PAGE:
The Year of Sheep – Scots Protest against The Highland Clearances


Scotland's sheep industry is worth more than £165m

Scotland’s sheep industry is worth more than £165m

The year of Homecoming is upon us, when expats and people from abroad with Scottish blood return to their homeland to celebrate all things Scottish.


But 217 years ago, the Government were doing quite the opposite, Scots were being banished from their homeland, threatened with execution if they refused. Amid the backdrop of ‘The Highland Clearances’ some inhabitants of Scotland did protest. In a year that was to become known as ‘The Year of Sheep’, there is evidence of a series of organised protests using one of Scotland’s most important exports- sheep.

In 1872 during The Highland Clearances a wedding party declared war on sheep and decided to undertake the ambitious job of driving thousands of sheep from the hills of Easter Ross and Sutherland. The majority of them members of the Ross family of Strathrusdale This escalated to 4 days later becoming a massive riotous group of 400 men. The Ross-shire Sheep Riots had begun.

Prof Jim Hunter, director of the UHI Centre for History said: “Announcements were made outside churches on a particular Sunday. The plan was drive the sheep from Sutherland and Easter Ross south.”
The sheep drivers recruited to their ranks as they pushed south.
By early August, they had rounded up 6,000 sheep and had reached Beauly, near Inverness.

Prof Hunter said: “The government was panicky. The situation was worse from their perspective because of the French Revolution and there was apprehension that the same thing might happen in Britain.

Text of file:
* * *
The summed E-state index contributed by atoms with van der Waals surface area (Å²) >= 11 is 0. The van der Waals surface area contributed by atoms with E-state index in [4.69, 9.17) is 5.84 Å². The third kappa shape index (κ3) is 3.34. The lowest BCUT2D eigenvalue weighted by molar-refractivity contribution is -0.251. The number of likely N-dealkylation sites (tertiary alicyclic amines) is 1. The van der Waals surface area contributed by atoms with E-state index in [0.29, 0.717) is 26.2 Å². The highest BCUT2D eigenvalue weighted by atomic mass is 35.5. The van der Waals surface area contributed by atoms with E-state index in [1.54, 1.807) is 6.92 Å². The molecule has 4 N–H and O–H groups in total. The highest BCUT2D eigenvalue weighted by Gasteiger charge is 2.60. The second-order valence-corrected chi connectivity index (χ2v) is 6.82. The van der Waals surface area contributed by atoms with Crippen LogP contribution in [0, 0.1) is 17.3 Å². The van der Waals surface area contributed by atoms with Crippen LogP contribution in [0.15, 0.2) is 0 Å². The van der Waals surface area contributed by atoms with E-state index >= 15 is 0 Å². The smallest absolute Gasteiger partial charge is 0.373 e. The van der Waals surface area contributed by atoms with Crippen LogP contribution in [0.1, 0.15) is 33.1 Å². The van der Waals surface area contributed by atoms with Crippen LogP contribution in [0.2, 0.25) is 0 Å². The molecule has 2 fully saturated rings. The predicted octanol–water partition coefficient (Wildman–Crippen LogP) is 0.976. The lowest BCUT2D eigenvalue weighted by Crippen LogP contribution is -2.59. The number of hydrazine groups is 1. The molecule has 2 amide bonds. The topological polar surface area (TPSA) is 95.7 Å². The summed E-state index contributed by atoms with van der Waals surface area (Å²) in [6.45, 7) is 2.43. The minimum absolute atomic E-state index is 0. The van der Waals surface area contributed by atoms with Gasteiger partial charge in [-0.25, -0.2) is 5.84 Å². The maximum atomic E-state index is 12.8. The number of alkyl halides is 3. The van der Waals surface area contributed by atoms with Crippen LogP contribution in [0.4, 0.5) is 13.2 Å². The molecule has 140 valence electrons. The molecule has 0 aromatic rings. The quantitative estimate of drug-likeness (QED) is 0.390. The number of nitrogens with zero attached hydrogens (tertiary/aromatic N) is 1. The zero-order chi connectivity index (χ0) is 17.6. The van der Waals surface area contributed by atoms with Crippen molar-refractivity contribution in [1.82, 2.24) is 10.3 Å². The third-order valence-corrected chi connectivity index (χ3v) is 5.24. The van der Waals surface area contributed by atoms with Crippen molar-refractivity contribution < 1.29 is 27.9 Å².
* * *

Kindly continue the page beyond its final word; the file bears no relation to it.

“The government cracked down on public protests.”

The Inverness County Sheriff Court Records reveal the punishments ordered for six men accused of driving sheep away.

They were Hugh Breck MacKenzie, John Aird, Malcolm Ross, Donald Munro, Alexander MacKay and William Cunningham.

MacKenzie and Aird were both ordered to be transported for seven years “beyond seas to such places as His Majesty shall appoint”.

If they returned to Britain in those seven years they were to be sentenced to death.

About Amanda Moffet

I run with Rodger Moffet. Live in Edinburgh and love travelling around Scotland gathering stories.

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9 thoughts on “The Year of Sheep – Scots Protest against The Highland Clearances

  1. Isobella Dow

    My ancestry is from the ross clan, I am happy to learn more about it, It is through my grandfather John Ross-Dow, that I am told I am related. If there is any information linking me to this clan I would be more than happy to read it. Thanks,

  2. Lexi White

    I am trying to learn about the Ross clan for an upcoming wedding. My fiance is from Ullapool and loves his herritage. I would like to know a little bit more about the Ross clan so that I dont look like a fool infront of the inlaws. Hahaha, can anyone help?

  3. David Haggard

    I am trying to learn more about my family history… I have found my family coat of arms and Haggard was, as far as I can tell, a sept of the Ross clan. If anyone can help me please tell me what you can. Thank you.

  4. Thompson

    Trying to locate the Scottish connection of our family. All verbal indicators were that the Campbells came from the Highlands in Scotlands. Jane Campbell (1832) daughter of Samuel Campbell (1813) and Margaret Matthews migrated to Ireland, County Down.

    The Thompsons are also from Scotland but we don’t know their exact location? I have traced back to John Thompson circa 1790.

    Any suggestion to identify heritage in Scotland with such common surnames?

  5. gina sutherland

    I have recently found my Sutherland family from Golspie, Sutherland
    County, Scotland.
    John Sutherland & Catherine ? around 1780’s or so, had son, George Sutherland b. 1803 to Mary Ann Douglas, chilren: John, Barbara, James, Alexander, Mary, Catherine, Marion, Agnes & Elizabeth.
    The family up & left for Aberdeen from at least 1841 that I can track. Haven’t found any records in Golspie earlier.
    Were they “cleared” & when?


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